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, 10 (6), 492-9

Effectiveness of Transcutaneous Electrical Nerve Stimulation for Treatment of Hyperalgesia and Pain


Effectiveness of Transcutaneous Electrical Nerve Stimulation for Treatment of Hyperalgesia and Pain

Josimari M DeSantana et al. Curr Rheumatol Rep.


Transcutaneous electrical nerve stimulation (TENS) is a nonpharmacologic treatment for pain relief. TENS has been used to treat a variety of painful conditions. This review updates the basic and clinical science regarding the use of TENS that has been published in the past 3 years (ie, 2005-2008). Basic science studies using animal models of inflammation show changes in the peripheral nervous system, as well as in the spinal cord and descending inhibitory pathways, in response to TENS. Translational studies show mechanisms to prevent analgesic tolerance to repeated application of TENS. This review also highlights data from recent randomized, placebo-controlled trials and current systematic reviews. Clinical trials suggest that adequate dosing, particularly intensity, is critical to obtaining pain relief with TENS. Thus, evidence continues to emerge from both basic science and clinical trials supporting the use of TENS for the treatment of a variety of painful conditions while identifying strategies to increase TENS effectiveness.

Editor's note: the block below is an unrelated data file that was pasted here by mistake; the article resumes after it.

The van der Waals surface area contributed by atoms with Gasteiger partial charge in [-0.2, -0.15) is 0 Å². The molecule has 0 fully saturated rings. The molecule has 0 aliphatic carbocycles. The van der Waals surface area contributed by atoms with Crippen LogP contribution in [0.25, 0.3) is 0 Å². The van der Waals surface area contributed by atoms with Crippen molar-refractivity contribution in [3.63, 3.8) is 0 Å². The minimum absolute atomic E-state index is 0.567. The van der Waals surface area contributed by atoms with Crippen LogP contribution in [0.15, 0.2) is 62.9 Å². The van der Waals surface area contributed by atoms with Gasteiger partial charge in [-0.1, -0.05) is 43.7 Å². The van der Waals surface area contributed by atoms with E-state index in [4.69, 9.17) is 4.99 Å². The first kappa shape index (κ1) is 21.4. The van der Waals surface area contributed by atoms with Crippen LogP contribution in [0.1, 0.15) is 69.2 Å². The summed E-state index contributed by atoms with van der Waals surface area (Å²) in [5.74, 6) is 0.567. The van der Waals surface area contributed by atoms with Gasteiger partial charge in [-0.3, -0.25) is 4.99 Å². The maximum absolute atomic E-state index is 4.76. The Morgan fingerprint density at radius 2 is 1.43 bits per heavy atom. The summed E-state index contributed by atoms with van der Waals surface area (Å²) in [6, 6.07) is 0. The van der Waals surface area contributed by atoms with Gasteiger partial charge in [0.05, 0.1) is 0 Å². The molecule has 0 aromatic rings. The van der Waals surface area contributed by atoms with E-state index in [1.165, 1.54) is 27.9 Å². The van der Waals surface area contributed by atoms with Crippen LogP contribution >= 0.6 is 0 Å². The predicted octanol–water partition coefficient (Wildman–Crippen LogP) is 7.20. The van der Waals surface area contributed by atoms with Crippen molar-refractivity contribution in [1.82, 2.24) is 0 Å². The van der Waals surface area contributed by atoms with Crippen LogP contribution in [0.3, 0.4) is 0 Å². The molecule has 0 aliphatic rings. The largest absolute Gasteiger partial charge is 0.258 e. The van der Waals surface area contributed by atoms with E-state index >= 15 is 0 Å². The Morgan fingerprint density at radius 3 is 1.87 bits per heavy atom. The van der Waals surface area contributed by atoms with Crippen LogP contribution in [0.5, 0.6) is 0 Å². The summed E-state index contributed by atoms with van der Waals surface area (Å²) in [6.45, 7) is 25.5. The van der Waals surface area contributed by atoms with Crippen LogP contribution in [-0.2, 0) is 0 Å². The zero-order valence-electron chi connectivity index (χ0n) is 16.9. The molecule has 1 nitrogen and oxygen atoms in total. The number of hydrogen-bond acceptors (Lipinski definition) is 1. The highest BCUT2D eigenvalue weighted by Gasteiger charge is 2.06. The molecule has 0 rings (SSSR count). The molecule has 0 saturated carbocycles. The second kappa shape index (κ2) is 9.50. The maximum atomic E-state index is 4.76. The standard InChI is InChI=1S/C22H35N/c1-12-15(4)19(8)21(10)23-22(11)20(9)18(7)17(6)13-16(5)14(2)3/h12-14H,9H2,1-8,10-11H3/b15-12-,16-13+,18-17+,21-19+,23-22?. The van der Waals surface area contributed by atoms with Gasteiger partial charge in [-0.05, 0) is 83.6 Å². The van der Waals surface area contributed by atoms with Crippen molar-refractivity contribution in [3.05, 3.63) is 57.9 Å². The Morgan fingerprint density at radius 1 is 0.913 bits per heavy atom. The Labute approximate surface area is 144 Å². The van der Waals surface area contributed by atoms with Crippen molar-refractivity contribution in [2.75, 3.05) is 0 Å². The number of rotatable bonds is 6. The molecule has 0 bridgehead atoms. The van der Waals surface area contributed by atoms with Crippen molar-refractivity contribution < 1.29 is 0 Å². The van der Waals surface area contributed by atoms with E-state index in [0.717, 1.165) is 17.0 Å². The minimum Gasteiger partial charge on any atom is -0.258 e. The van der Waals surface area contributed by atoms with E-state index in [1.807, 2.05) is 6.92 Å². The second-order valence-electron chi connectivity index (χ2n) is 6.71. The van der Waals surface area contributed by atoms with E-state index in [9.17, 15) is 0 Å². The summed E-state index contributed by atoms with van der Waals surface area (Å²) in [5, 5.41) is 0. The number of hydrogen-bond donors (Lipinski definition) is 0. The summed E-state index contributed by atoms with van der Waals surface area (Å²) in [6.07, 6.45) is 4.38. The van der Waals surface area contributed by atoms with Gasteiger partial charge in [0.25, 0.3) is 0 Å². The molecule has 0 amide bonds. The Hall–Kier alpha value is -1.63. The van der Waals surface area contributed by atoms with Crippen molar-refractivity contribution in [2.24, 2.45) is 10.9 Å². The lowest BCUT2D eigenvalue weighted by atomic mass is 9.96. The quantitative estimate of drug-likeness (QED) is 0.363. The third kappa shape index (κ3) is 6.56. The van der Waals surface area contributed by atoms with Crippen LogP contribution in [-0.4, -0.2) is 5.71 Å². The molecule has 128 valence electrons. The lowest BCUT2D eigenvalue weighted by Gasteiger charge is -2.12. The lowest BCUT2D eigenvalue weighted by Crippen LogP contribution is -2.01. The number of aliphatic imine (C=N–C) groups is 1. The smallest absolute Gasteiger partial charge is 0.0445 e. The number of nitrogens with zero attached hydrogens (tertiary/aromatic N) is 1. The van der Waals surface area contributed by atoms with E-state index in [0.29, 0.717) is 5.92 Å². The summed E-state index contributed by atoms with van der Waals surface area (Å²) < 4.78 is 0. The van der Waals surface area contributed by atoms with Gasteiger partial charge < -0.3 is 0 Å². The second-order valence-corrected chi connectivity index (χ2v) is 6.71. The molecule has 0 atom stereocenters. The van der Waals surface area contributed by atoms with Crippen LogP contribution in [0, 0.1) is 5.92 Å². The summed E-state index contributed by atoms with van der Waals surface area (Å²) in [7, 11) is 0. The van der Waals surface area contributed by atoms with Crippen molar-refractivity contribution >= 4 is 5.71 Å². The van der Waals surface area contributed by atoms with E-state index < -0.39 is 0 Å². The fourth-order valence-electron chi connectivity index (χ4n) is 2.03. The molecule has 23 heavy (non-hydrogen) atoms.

Figure 1
Figure 1
Schematic diagram showing potential pathways activated by low-frequency (LF) or high-frequency (HF) transcutaneous electrical nerve stimulation (TENS). Projections from the ventrolateral periaqueductal gray (PAG) send input to the rostroventral medial medulla (RVM), which in turn projects to the spinal cord to produce analgesia. Receptors known to be involved in the analgesia produced by TENS are listed for each site. 5HT—serotonin; ASP—aspartate; GABA—γ-aminobutyric acid; GLU—glutamate; M—muscarinic receptor.

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